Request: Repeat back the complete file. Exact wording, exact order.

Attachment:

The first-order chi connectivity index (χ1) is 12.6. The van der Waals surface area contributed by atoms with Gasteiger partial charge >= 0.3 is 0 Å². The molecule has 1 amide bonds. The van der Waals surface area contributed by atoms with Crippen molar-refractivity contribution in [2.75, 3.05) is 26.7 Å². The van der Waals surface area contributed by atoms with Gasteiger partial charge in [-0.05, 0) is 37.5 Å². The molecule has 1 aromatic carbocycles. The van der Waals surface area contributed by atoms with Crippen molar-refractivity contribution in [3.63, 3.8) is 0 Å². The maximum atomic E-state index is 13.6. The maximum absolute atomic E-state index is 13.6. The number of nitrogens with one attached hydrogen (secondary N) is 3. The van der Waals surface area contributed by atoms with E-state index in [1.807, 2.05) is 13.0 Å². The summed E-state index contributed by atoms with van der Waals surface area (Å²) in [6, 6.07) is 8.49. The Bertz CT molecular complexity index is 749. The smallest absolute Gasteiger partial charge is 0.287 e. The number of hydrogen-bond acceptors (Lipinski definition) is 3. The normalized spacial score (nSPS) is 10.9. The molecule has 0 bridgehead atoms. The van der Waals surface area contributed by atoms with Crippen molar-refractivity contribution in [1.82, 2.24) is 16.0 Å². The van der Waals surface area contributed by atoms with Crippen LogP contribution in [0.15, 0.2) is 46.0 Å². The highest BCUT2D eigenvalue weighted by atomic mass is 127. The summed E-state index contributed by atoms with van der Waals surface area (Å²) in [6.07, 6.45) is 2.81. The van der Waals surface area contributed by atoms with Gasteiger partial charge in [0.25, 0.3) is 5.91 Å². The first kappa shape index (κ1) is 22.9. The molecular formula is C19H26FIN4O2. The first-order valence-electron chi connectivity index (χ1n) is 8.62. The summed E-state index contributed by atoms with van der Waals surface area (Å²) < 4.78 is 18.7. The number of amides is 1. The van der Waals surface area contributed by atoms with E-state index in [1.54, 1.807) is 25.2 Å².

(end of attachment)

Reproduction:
The first-order chi connectivity index (χ1) is 12.6. The van der Waals surface area contributed by atoms with Gasteiger partial charge >= 0.3 is 0 Å². The molecule has 1 amide bonds. The van der Waals surface area contributed by atoms with Crippen molar-refractivity contribution in [2.75, 3.05) is 26.7 Å². The van der Waals surface area contributed by atoms with Gasteiger partial charge in [-0.05, 0) is 37.5 Å². The molecule has 1 aromatic carbocycles. The van der Waals surface area contributed by atoms with Crippen molar-refractivity contribution in [3.63, 3.8) is 0 Å². The maximum atomic E-state index is 13.6. The maximum absolute atomic E-state index is 13.6. The number of nitrogens with one attached hydrogen (secondary N) is 3. The van der Waals surface area contributed by atoms with E-state index in [1.807, 2.05) is 13.0 Å². The summed E-state index contributed by atoms with van der Waals surface area (Å²) in [6, 6.07) is 8.49. The Bertz CT molecular complexity index is 749. The smallest absolute Gasteiger partial charge is 0.287 e. The number of hydrogen-bond acceptors (Lipinski definition) is 3. The normalized spacial score (nSPS) is 10.9. The molecule has 0 bridgehead atoms. The van der Waals surface area contributed by atoms with Crippen molar-refractivity contribution in [1.82, 2.24) is 16.0 Å². The van der Waals surface area contributed by atoms with Crippen LogP contribution in [0.15, 0.2) is 46.0 Å². The highest BCUT2D eigenvalue weighted by atomic mass is 127. The summed E-state index contributed by atoms with van der Waals surface area (Å²) in [6.07, 6.45) is 2.81. The van der Waals surface area contributed by atoms with Gasteiger partial charge in [0.25, 0.3) is 5.91 Å². The first kappa shape index (κ1) is 22.9. The molecular formula is C19H26FIN4O2. The first-order valence-electron chi connectivity index (χ1n) is 8.62. The summed E-state index contributed by atoms with van der Waals surface area (Å²) < 4.78 is 18.7. The number of amides is 1. The van der Waals surface area contributed by atoms with E-state index in [1.54, 1.807) is 25.2 Å².